More than a park, it is a symbol of Barcelona. Parc Güell, one of Antoni Gaudí's most emblematic works, is unique in the world as it was envisaged as a monumental space where the natural environment was inseparable from the architectural elements.
Its singularity was recognised in 1969 when it was declared a Historical-Artistic Monument of National Interest and then reinforced in 1984 when it was declared a World Heritage Site by UNESCO.
Its consideration as an internationally-recognised monumental space does not detract from its importance as a public park equipped with all the facilities and services that make it suitable for resident and general visitor recreation. The park, which is completely accessible, has children's play areas, a recreational area for dogs and rest areas. Since the integral restoration carried out in 2006 was finished, a guide service is in operation that provides information about the park to people with visual or auditory disabilities.
It was opened as a public park in 1922; however, Gaudí initially envisaged it as a garden city commissioned by the aristocrat Eusebi Güell, who bought an extensive rural estate located in Turó del Carmel in 1895 with the intention of creating a garden city like those in England. Gaudí's project basically consisted of building single family homes and was supposed to include public use areas, like a great covered square - which was the market -, an open-air theatre, a chapel, a caretaker's building, a services building - with reception and a public telephone - and other communal services. Factories, clinics, workshops and industry were expressly eliminated, as it would have distorted the project's principles of a return to nature.
The project was unsuccessful and was stopped in 1914, though some of the communal spaces had already been constructed. In 1922, six years after the death of Eusebi Güell, the Barcelona City Council bought the estate in order to turn it into a public park.
Points of interest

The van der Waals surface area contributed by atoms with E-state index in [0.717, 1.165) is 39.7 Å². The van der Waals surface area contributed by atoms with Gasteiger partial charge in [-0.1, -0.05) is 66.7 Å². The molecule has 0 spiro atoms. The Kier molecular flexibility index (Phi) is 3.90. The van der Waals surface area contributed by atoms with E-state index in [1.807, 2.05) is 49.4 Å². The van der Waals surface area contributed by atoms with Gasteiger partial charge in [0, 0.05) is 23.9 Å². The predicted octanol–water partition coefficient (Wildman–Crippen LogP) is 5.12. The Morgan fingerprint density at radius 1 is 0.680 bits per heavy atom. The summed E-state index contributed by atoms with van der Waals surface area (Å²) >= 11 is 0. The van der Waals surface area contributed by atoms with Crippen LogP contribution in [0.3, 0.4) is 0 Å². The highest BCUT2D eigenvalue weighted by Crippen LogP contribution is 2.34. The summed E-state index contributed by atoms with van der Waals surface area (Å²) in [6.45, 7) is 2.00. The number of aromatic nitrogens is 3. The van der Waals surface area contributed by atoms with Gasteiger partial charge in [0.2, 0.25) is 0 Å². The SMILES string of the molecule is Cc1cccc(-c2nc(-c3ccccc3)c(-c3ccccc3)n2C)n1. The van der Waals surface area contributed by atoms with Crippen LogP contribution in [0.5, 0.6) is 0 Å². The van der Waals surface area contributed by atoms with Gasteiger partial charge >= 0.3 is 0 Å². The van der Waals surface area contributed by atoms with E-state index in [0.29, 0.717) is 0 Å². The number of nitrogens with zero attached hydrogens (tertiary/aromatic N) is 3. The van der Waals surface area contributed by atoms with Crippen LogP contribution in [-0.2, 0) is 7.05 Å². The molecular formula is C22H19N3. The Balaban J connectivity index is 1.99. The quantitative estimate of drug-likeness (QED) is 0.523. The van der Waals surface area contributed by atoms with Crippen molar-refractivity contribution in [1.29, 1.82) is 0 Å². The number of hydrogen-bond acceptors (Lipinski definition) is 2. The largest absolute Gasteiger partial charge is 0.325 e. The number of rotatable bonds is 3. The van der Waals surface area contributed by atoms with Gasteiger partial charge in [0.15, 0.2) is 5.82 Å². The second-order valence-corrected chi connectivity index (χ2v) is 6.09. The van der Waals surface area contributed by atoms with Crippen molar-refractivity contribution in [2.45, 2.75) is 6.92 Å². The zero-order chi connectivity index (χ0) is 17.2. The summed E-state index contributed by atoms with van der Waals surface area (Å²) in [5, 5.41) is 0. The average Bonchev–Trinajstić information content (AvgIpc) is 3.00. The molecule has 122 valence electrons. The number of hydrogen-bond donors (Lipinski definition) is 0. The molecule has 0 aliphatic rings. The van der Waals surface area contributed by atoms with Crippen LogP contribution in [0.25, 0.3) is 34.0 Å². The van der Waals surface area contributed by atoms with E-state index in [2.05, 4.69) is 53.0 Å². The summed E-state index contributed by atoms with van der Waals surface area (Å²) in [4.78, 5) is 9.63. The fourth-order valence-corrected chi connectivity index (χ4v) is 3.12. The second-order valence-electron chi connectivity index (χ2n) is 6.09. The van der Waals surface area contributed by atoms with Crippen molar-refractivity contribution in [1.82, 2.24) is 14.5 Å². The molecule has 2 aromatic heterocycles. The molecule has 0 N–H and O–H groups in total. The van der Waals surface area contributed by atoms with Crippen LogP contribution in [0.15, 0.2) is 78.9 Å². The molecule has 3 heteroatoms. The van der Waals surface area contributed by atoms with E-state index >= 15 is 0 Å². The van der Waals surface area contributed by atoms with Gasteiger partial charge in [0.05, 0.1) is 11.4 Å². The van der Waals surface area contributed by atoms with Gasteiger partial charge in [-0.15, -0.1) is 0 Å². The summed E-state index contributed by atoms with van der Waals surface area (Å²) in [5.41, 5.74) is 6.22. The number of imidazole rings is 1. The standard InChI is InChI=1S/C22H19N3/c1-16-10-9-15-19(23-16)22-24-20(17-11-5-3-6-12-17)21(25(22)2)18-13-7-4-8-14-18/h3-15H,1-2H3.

The main entrance at Carrer d'Olot is watched over by two buildings constructed following Gaudí's own style, with rounded shapes and bursting with light and colour. The monumental stairway begins here, presided over by the trencadís (architectural decoration using irregularly-shaped pieces of ceramic) salamander, which emphasises the importance of pedestrian access to the collective areas of the garden city, the market and the square.
The Sala Hipóstila, which was supposed to house the garden city's market, is formed by 86 Doric columns.
The square begins in the mountain on solid ground and extends over columns of the Sala Hipóstila. The trencadís-covered bench that runs along the perimeter of the square stands out.
The viaducts and roads with different slopes were designed for vehicles or pedestrians.
The Turó de les Tres Creus was the location that was chosen to erect a large chapel, which was never built.
The Gaudí House Museum. This was the house where Gaudí settled when the works were at a very advanced stage. In 1963, the Friends of Gaudí association bought the building in order to turn it into a museum.
Although nature seems to remain in the background, it is certain that the architect took it very much into account in order to achieve a perfect symbiosis between stone and greenery. The perspective of the viaduct crowned by palm trees and covered by trees and climbing plants captures the complicity between nature and architecture well. Gaudí preserved the spontaneous vegetation of the place that today constitutes a stretch of forest where Carobs, Oaks, Pines and Holm Oaks are abundant, surrounded by thick scrubland.
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